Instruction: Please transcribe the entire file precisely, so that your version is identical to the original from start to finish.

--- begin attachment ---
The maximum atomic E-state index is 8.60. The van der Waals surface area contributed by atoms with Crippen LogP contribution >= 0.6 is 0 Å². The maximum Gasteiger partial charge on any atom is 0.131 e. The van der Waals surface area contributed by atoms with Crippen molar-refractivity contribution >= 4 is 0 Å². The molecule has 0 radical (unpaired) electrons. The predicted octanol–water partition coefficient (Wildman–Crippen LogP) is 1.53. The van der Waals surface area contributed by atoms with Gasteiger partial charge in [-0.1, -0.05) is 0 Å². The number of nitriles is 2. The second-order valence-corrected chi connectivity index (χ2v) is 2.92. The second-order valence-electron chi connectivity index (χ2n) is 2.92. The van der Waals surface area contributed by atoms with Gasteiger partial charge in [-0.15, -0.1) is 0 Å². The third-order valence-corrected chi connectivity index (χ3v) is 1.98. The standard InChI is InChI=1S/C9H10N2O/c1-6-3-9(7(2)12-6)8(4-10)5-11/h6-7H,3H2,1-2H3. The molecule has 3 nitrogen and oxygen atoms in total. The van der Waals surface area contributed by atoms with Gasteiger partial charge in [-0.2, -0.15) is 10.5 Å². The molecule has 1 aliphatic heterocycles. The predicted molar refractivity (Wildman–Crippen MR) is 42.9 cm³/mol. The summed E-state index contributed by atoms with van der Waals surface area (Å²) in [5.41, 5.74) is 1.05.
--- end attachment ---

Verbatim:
The maximum atomic E-state index is 8.60. The van der Waals surface area contributed by atoms with Crippen LogP contribution >= 0.6 is 0 Å². The maximum Gasteiger partial charge on any atom is 0.131 e. The van der Waals surface area contributed by atoms with Crippen molar-refractivity contribution >= 4 is 0 Å². The molecule has 0 radical (unpaired) electrons. The predicted octanol–water partition coefficient (Wildman–Crippen LogP) is 1.53. The van der Waals surface area contributed by atoms with Gasteiger partial charge in [-0.1, -0.05) is 0 Å². The number of nitriles is 2. The second-order valence-corrected chi connectivity index (χ2v) is 2.92. The second-order valence-electron chi connectivity index (χ2n) is 2.92. The van der Waals surface area contributed by atoms with Gasteiger partial charge in [-0.15, -0.1) is 0 Å². The third-order valence-corrected chi connectivity index (χ3v) is 1.98. The standard InChI is InChI=1S/C9H10N2O/c1-6-3-9(7(2)12-6)8(4-10)5-11/h6-7H,3H2,1-2H3. The molecule has 3 nitrogen and oxygen atoms in total. The van der Waals surface area contributed by atoms with Gasteiger partial charge in [-0.2, -0.15) is 10.5 Å². The molecule has 1 aliphatic heterocycles. The predicted molar refractivity (Wildman–Crippen MR) is 42.9 cm³/mol. The summed E-state index contributed by atoms with van der Waals surface area (Å²) in [5.41, 5.74) is 1.05.